The No. 1 job of any CEO is to own the organization’s vision and values. This is the one job the CEO cannot delegate. Additionally, as VF’s former CEO, Rob Gregory explains, CEOs must own their organizations’ strategic, organizational and operating processes. While most of the actual work in these areas is delegated, CEOs retain ultimate accountability because they are the critical points of integration between owners or boards and organizations. The best CEOs deploy differential delegation based on the strength of their team and complexity of their situation.
The Strategic Process is about the creation and allocation of the right resources to the right places in the right way over time. It comes from the Greek “strategos” and is the art of the general, arranging forces before battle. Think in terms of broad choices for how to achieve objectives.
The Organizational Process is about people – acquiring, developing, encouraging, planning and transitioning them. You can’t get from strategy to execution without people. The strongest organizations have what Jorge Pedraza called “tactical capacity” – “A team’s ability to work under difficult, challenging conditions and to translate strategies into tactical actions decisively, rapidly, and effectively”(from The New Leader’s 100-Day Action Plan, Wiley & Sons – 4 editions).
The Operational Process is about making things happen, tactics. This comes from the Greek “taktikos,” the art of deploying forces during battle. This includes tasks that roll up into projects that in turn roll up into programs to design, build, sell, deliver or support products or services.
The Governance Process is about ensuring compliance with laws, regulations and policies. Note this process is generally owned by the board.
Strategic Process: Many organizations re-look at their long-term strategies on some sort of annual basis. While the CEO may delegate process management to someone like the head of strategic planning, CFO or the like, the CEO must be intimately involved in key decisions. If vision and values are the CEO’s No. 1 job, strategy is a close second.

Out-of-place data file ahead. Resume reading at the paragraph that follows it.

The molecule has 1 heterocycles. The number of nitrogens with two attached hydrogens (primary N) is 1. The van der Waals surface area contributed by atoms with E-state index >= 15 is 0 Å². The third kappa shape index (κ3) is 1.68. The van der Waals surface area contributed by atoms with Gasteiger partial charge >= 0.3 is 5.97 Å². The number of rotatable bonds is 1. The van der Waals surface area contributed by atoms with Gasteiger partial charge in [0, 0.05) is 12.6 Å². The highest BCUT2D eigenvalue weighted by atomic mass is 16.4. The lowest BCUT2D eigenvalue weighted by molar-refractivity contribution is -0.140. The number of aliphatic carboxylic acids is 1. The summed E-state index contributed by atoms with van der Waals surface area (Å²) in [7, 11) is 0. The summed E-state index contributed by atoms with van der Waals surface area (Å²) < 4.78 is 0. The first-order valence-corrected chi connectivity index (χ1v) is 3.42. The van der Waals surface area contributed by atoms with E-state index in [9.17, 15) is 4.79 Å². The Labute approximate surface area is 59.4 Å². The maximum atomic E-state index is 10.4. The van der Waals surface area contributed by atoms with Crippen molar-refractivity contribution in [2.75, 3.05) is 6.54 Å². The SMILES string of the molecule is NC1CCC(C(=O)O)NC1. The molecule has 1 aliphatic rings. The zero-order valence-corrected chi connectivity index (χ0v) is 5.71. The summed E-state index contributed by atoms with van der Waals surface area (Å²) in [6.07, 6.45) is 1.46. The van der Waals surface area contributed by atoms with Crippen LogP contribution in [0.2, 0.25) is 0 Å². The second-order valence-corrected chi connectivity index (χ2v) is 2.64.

Organizational Processes have both long-term and short-term components as they bridge from strategy to execution. Future capability planning flows directly from strategies and is generally done on an annual basis along with succession and contingency planning. These efforts set the direction for the more tactical parts of the organizational process. CEOs’ direct involvement with the different parts of the organizational process will depend on the size and maturity of the organization and whether there is a true chief human resource officer in place.
Operational Process: This is about leash management for the CEO, giving those responsible more or less leash depending upon the trust they deserve. Tasks generally get done and managed daily by first-line managers. Projects, made up of tasks, can be managed and tracked weekly. Programs, made up of projects, can be managed and tracked monthly. So, if things are going well with a particular program, CEOs should be satisfied with monthly updates. If things are going less well, CEOs should shorten leashes and intervene more frequently.
Implications for you:
The best CEOs deploy differential delegation based on the strength of their team and complexity of their situation. If you follow the 40-30-20-10 Rule of Time Management, you’ll spend 40% of your time on your No. 1 priority – most likely strategic, 30% of your time on your No. 2 priority – most likely organizational, and 20% of your time on your No. 3 priority – most likely operational. Your level of delegation will be inverse to that with more delegation of operational and less of strategic issues.
Most of us have unbalanced strengths. Make sure you’re building complementary strengths in your organization. If you are relatively weak operationally, you need a strong chief operating officer. If you are relatively weak organizationally, you need a strong chief human resource officer. If you are relatively weak strategically, make sure someone can help you with that, from any position.
Be prepared to adjust depending on the situation. As any area heats up, dig in deeper. And, in a crisis, you may have to become the short-term project manager.